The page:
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Awake, you who sleep

26th Sunday after Pentecost / St. Gregory the Decapolite / Eph. 5.8-19; Luke 12.16-21

F/S/HS. Brothers and sisters, one of the greatest mysteries is the many different ways that God comes to us.  He comes to man and woman in the Garden of Paradise.  In a burning bush.  On the wind; in the light of a golden dawn or a twilight dusk.  He comes disguised as an angel; and disguised as sojourners in need of hospitality.  He came to us as the Christ-Child Jesus, a baby born of a woman.  And He continues to come to us; in our worship; in the Chalice; in the faces of loved ones, strangers, and even our enemies.

That God comes to us at all is to say that He wants to be with us; God is for us; He seeks to make His abode in our soul and commune with us.

And our task?  Our task is to remain vigilant to His many visitations; to remain wide awake, alert, ever ready, oil accompanying us to keep our vigil lams filled and burning bright.  Our task is to listen for His still small voice—Those who have ears to hear, let them hear.

You were once darkness, the Apostle Paul says in this morning’s Epistle, but now you are light in the Lord.  Walk as children of light….  Awake, you who sleep

You who sleep!  Fr. Daniel, are you awake!  Or are you sleeping!  My own history is that sometimes I am awake and alert to the mystery of God’s visitations to me.  While other times I am sorrowfully asleep and numb, and thus entirely miss my Lord’s mysterious visitations and His presence.  Holy God, help me, help us, to remain ever vigilant, alert and awake, walking in the light, every ready to see and receive Your presence in our midst.

This past week, on two occasions, my soul overflowed with gratitude on at least two occasions; something in me during those occasions must have been especially open to God’s visitations and His presence.  The vehicle, the catalyst for both of those occasions was music.  The first occasion was at the Walla Walla Choral Society concert this past Monday evening.  And the second occasion was during our Advent Paraklesis, this past Wednesday evening.  But more about these two occasions in just a moment.

This morning’s Gospel parable, uttered by Jesus, has always rather haunted me.  Ostensibly it is a parable about greed; a parable especially given to us by mother church during the season of Nativity, where almsgiving is the medicine to cure the passion of greed.

But it is as well a parable about a man utterly blind and deaf to God’s presence amongst us.  This man cannot see or detect God.  He does not hear God.  God is nowhere to be found in his life.  And rather frighteningly, observes our church fathers and mothers, this man is a prototype of a certain kind of human being, a human being that I, that many of us, easily succumb to from time to time.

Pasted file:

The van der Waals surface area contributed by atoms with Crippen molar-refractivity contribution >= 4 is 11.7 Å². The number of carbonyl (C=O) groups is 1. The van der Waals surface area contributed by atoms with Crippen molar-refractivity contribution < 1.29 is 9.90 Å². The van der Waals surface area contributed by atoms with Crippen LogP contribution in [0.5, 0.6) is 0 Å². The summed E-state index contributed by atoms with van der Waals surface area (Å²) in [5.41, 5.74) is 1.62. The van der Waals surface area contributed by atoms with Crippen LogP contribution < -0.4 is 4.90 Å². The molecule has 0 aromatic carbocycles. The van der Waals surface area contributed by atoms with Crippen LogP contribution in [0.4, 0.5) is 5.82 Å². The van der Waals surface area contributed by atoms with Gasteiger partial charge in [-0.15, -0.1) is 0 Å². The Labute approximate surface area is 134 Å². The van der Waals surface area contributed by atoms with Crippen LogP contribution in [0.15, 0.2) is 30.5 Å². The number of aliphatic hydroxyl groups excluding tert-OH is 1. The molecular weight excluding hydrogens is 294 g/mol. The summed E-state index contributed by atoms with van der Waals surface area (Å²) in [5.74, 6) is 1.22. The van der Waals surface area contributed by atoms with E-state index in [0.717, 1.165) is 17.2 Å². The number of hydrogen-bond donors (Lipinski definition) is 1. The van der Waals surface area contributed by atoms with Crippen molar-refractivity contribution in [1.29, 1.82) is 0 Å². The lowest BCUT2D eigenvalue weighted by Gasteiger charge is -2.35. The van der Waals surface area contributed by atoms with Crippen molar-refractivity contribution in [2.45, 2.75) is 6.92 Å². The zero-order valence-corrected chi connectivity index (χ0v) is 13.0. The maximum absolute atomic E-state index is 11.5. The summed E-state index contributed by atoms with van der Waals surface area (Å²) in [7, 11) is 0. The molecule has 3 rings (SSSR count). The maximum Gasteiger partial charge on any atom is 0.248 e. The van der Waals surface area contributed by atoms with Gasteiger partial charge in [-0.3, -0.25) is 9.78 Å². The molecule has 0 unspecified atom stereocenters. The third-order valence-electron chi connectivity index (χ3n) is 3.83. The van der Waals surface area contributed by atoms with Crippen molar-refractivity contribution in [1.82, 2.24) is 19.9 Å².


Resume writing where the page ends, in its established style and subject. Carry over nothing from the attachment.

This man has many possession.  He is made even richer because this particular year his crops yield a greater than normal bounty.  V. 17: “And [the man] thought within himself, saying, ‘What shall I do, since I have no room to store my crops?’”  And his answer, again to himself: I will pull down my barns and build greater ones, to store my crops and my goods.  

And then, the parable goes on, this man says to his soul, as if his soul was just another of his possessions: Soul, you have many goods laid up for many years; take your ease; eat, drink, and be merry.

 Jesus concludes the parable by saying, But God said to [the man], ‘You fool!  This night your soul will be required of you; then whose will those things be which you have provided?  So is he who lays up treasure for himself, and is not rich towards God.

Not rich towards God!  What did Jesus mean by those four remarkable words—not rich towards God? For one thing, this man is entirely dishonoring of the ancient Jewish custom of almsgiving—of giving a portion of his wealth to the needy and the poor.  For another, he is entirely absent of gratitude to God; nowhere does He give thanks to God for his home, his land, his wealth.  And for yet another, he is portrayed by Jesus as unaware of the many ancient Scriptural warnings about the accumulation of possessions and wealth, and how these contribute to poverty of soul. 

But perhaps most dire is that this man is unable to be rich towards God precisely because he is caved in, sunk in, on himself.  And I will say to my soul, Soul … Such language suggests a man—a rather soulless man really—who hedonistically cares only about taking ease, eating, drinking, and being merry.  He is a man entirely awake yet totally unaware; awake yet absent vigilance; awake yet a walking zombie.  He is darkness and not light.  Richness towards God does not reside within his self-enclosed soul.

In other words, this man is far far far from the human being that God designed him to be.  Like God Himself, we humans are designed to receive God, and to go out of ourselves to God; to receive the love of others, and in turn love others.